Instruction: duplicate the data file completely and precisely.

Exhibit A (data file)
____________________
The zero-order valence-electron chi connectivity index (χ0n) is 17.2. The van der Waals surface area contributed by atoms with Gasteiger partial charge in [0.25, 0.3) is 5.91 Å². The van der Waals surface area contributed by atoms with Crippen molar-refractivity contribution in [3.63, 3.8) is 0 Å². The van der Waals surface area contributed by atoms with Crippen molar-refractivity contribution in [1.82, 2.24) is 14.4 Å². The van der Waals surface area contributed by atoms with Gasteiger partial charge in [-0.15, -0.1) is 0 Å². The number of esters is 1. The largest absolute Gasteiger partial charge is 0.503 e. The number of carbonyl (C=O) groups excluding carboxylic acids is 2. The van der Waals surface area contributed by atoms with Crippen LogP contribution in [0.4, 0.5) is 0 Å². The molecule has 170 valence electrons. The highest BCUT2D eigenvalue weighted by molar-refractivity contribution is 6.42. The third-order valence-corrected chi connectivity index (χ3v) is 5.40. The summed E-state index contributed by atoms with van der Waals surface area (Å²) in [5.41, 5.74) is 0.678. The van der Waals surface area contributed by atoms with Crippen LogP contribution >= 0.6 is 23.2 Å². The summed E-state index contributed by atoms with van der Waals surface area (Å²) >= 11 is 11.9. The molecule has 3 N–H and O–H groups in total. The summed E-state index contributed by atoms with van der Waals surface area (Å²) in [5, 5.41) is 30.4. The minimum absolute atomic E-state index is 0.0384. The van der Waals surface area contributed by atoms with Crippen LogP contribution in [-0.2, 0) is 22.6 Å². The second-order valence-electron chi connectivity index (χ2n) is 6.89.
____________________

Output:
The zero-order valence-electron chi connectivity index (χ0n) is 17.2. The van der Waals surface area contributed by atoms with Gasteiger partial charge in [0.25, 0.3) is 5.91 Å². The van der Waals surface area contributed by atoms with Crippen molar-refractivity contribution in [3.63, 3.8) is 0 Å². The van der Waals surface area contributed by atoms with Crippen molar-refractivity contribution in [1.82, 2.24) is 14.4 Å². The van der Waals surface area contributed by atoms with Gasteiger partial charge in [-0.15, -0.1) is 0 Å². The number of esters is 1. The largest absolute Gasteiger partial charge is 0.503 e. The number of carbonyl (C=O) groups excluding carboxylic acids is 2. The van der Waals surface area contributed by atoms with Crippen LogP contribution in [0.4, 0.5) is 0 Å². The molecule has 170 valence electrons. The highest BCUT2D eigenvalue weighted by molar-refractivity contribution is 6.42. The third-order valence-corrected chi connectivity index (χ3v) is 5.40. The summed E-state index contributed by atoms with van der Waals surface area (Å²) in [5.41, 5.74) is 0.678. The van der Waals surface area contributed by atoms with Crippen LogP contribution >= 0.6 is 23.2 Å². The summed E-state index contributed by atoms with van der Waals surface area (Å²) >= 11 is 11.9. The molecule has 3 N–H and O–H groups in total. The summed E-state index contributed by atoms with van der Waals surface area (Å²) in [5, 5.41) is 30.4. The minimum absolute atomic E-state index is 0.0384. The van der Waals surface area contributed by atoms with Crippen LogP contribution in [-0.2, 0) is 22.6 Å². The second-order valence-electron chi connectivity index (χ2n) is 6.89.